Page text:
Europeans turn to weapons in growing numbers after attacks

There are over 100 guns per 100 US residents, more than twice the figure for Switzerland and three times that for Austria, Germany and France.

By REUTERS
August 23, 2016 19:47
3 minute read.
Gun found in overnight raid - March 22, 2016

Gun found in overnight raid - March 22, 2016. (photo credit: ISRAEL POLICE)

 
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Europeans in a number of countries are seeking to arm themselves with guns and self-defense devices in growing numbers following a series of attacks by militants and the mentally ill.

Some weapons sellers also link their increased business to the arrival of huge numbers of migrants in Europe, although a German police report stated that the vast majority do not commit crimes of any kind in the country.

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The picture is patchy, with no up-to-date data available at a European level, leaving national and regional authorities to release statistics that are far from comprehensive and not always comparable. Reasons also vary for civilians to own guns legally, including hunting and sport as well as self-protection.

Nevertheless, applications for gun permits are climbing in Switzerland, Austria and the Czech Republic. Their larger neighbor Germany has not followed the trend in lethal firearms, but permits for carrying devices designed to scare off assailants, such as blank guns and those that fire pepper spray, have risen almost 50 percent.

Trends in weapons permits

Little research into the reasons for the recent apparent trend has yet been published, but the assumption is that attacks in the past year including in Paris, Brussels, Nice and Munich have stirred fear among some citizens.

"There's no official explanation for the rise, but in general we see a connection to Europe's terrorist attacks," said Hanspeter Kruesi, a police spokesman in the Swiss canton of St. Gallen.

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Kruesi advised against buying weapons, saying they did little to improve citizens' security while presenting problems over safe storage and raising legal questions over their proper use in a conflict. "People could actually make themselves criminally liable," he said.

After he spoke to Reuters, the canton was the scene of an attack aboard a train this month. The suspect and a woman victim died later, although police said his motive was unclear.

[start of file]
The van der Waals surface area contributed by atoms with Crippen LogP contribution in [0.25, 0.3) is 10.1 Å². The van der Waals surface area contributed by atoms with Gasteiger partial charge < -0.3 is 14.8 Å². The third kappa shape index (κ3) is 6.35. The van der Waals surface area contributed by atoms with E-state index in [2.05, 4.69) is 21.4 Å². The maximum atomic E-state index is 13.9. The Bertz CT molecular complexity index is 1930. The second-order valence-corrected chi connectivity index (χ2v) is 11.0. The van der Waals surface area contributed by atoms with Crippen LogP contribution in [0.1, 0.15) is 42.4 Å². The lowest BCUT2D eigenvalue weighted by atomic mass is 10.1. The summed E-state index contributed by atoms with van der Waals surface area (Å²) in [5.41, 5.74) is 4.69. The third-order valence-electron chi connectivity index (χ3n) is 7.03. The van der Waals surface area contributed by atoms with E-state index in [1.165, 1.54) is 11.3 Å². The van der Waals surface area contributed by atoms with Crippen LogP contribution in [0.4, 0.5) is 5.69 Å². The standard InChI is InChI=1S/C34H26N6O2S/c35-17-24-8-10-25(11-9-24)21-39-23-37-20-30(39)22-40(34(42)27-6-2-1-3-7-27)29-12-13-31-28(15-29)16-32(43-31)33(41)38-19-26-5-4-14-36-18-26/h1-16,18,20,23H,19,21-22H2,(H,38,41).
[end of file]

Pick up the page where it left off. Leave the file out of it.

One Swiss resident who has just bought his first ever weapons - a pistol and a pump-action shotgun - pinned his decision on a feeling of insecurity created by the attacks combined with criminality that he blamed on north Africans, as well as concern over recent break-ins in his neighborhood.

"Buying weapons for self-defense won't protect you from terrorist attacks," said the 55-year-old who lives in a town near the capital, Bern.

"Nevertheless these attacks are contributing to a subjective sense of threat, as is the rising pressure from migration and the high crime rate among migrants from the Maghreb," he said, requesting anonymity due to concerns about his safety.

Figures are hard to come by on whether the rate of crime, serious or petty, is higher among migrants than the general population in Europe.

The report from the BKA federal police in Germany - where more than a million people fleeing violence and poverty arrived last year - said migrants committed or tried to commit about 69,000 crimes in the first quarter of 2016. However, it did not say how this compared with the overall number of crimes.

American mindset

Gun ownership remains low in Europe. According to the Geneva-based group Small Arms Survey, the United States easily surpasses the continent in per capita terms.

There are over 100 guns per 100 US residents, more than twice the figure for Switzerland and three times that for Austria, Germany and France.

France requires background checks for those seeking a weapon for the two purposes it considers legitimate: hunting or joining a shooting club. This scrutiny can take more than a year.

Consequently, it is unlikely that legal French gun ownership has changed much since 2015, said Thierry Coste, secretary general of the Comité Guillaume Tell (William Tell) lobby group.

"Gun ownership is extremely regulated, getting there is like an obstacle course," he said. "We don't have the same mindset as Americans."

Gun control laws in Britain, which has also experienced a number of Islamist militant attacks in recent years, have been strict since a school massacre in 1996. Licensed firearms numbers in England and Wales have remained relatively stable in the past year.

Even in the self-defence business, some doubt the benefits of a personal arsenal. Marco Schnyder, who runs a training center in Zurich, said knowing how to restrain an assailant was better.

"I have people in my shooting classes who want to protect their families or themselves," he said. "They would be better served getting a watchdog or an alarm system. I tell them that, too."

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